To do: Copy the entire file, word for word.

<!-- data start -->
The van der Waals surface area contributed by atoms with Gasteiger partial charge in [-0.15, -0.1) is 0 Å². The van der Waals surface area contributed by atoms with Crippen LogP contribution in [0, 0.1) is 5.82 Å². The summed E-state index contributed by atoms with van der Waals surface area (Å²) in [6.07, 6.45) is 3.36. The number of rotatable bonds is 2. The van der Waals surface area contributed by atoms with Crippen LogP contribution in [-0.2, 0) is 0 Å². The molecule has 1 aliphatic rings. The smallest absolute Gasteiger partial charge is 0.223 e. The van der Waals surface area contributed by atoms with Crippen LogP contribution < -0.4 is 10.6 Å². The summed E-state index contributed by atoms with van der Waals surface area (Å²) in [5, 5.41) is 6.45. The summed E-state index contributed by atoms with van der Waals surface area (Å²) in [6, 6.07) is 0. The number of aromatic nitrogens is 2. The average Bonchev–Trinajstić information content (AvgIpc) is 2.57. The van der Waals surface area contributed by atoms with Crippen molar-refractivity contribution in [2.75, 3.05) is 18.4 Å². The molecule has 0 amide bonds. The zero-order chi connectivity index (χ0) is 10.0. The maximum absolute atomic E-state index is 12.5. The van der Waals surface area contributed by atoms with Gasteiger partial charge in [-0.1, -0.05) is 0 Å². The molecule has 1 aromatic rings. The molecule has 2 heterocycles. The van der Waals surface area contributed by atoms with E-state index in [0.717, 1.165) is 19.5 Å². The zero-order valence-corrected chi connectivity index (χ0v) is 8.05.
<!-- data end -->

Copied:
The van der Waals surface area contributed by atoms with Gasteiger partial charge in [-0.15, -0.1) is 0 Å². The van der Waals surface area contributed by atoms with Crippen LogP contribution in [0, 0.1) is 5.82 Å². The summed E-state index contributed by atoms with van der Waals surface area (Å²) in [6.07, 6.45) is 3.36. The number of rotatable bonds is 2. The van der Waals surface area contributed by atoms with Crippen LogP contribution in [-0.2, 0) is 0 Å². The molecule has 1 aliphatic rings. The smallest absolute Gasteiger partial charge is 0.223 e. The van der Waals surface area contributed by atoms with Crippen LogP contribution < -0.4 is 10.6 Å². The summed E-state index contributed by atoms with van der Waals surface area (Å²) in [5, 5.41) is 6.45. The summed E-state index contributed by atoms with van der Waals surface area (Å²) in [6, 6.07) is 0. The number of aromatic nitrogens is 2. The average Bonchev–Trinajstić information content (AvgIpc) is 2.57. The van der Waals surface area contributed by atoms with Crippen molar-refractivity contribution in [2.75, 3.05) is 18.4 Å². The molecule has 0 amide bonds. The zero-order chi connectivity index (χ0) is 10.0. The maximum absolute atomic E-state index is 12.5. The van der Waals surface area contributed by atoms with Gasteiger partial charge in [-0.1, -0.05) is 0 Å². The molecule has 1 aromatic rings. The molecule has 2 heterocycles. The van der Waals surface area contributed by atoms with E-state index in [0.717, 1.165) is 19.5 Å². The zero-order valence-corrected chi connectivity index (χ0v) is 8.05.